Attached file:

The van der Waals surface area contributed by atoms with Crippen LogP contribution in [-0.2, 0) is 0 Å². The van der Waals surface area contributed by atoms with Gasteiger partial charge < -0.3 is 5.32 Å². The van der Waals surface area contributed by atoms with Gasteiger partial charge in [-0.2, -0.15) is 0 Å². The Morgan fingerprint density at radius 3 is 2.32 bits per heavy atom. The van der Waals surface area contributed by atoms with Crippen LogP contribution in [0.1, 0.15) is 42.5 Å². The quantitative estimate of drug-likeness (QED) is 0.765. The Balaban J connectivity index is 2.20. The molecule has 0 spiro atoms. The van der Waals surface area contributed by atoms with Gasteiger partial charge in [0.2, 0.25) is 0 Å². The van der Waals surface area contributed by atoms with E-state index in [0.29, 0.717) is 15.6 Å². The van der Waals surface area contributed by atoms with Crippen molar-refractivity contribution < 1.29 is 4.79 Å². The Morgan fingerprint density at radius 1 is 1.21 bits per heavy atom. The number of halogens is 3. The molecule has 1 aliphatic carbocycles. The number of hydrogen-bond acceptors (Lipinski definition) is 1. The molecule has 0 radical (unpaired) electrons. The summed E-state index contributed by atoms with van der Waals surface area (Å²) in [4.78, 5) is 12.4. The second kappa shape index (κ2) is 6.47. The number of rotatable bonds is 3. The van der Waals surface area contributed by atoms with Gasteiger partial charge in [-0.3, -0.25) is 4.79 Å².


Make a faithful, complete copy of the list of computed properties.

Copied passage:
The van der Waals surface area contributed by atoms with Crippen LogP contribution in [-0.2, 0) is 0 Å². The van der Waals surface area contributed by atoms with Gasteiger partial charge < -0.3 is 5.32 Å². The van der Waals surface area contributed by atoms with Gasteiger partial charge in [-0.2, -0.15) is 0 Å². The Morgan fingerprint density at radius 3 is 2.32 bits per heavy atom. The van der Waals surface area contributed by atoms with Crippen LogP contribution in [0.1, 0.15) is 42.5 Å². The quantitative estimate of drug-likeness (QED) is 0.765. The Balaban J connectivity index is 2.20. The molecule has 0 spiro atoms. The van der Waals surface area contributed by atoms with Gasteiger partial charge in [0.2, 0.25) is 0 Å². The van der Waals surface area contributed by atoms with E-state index in [0.29, 0.717) is 15.6 Å². The van der Waals surface area contributed by atoms with Crippen molar-refractivity contribution < 1.29 is 4.79 Å². The Morgan fingerprint density at radius 1 is 1.21 bits per heavy atom. The number of halogens is 3. The molecule has 1 aliphatic carbocycles. The number of hydrogen-bond acceptors (Lipinski definition) is 1. The molecule has 0 radical (unpaired) electrons. The summed E-state index contributed by atoms with van der Waals surface area (Å²) in [4.78, 5) is 12.4. The second kappa shape index (κ2) is 6.47. The number of rotatable bonds is 3. The van der Waals surface area contributed by atoms with Gasteiger partial charge in [-0.3, -0.25) is 4.79 Å².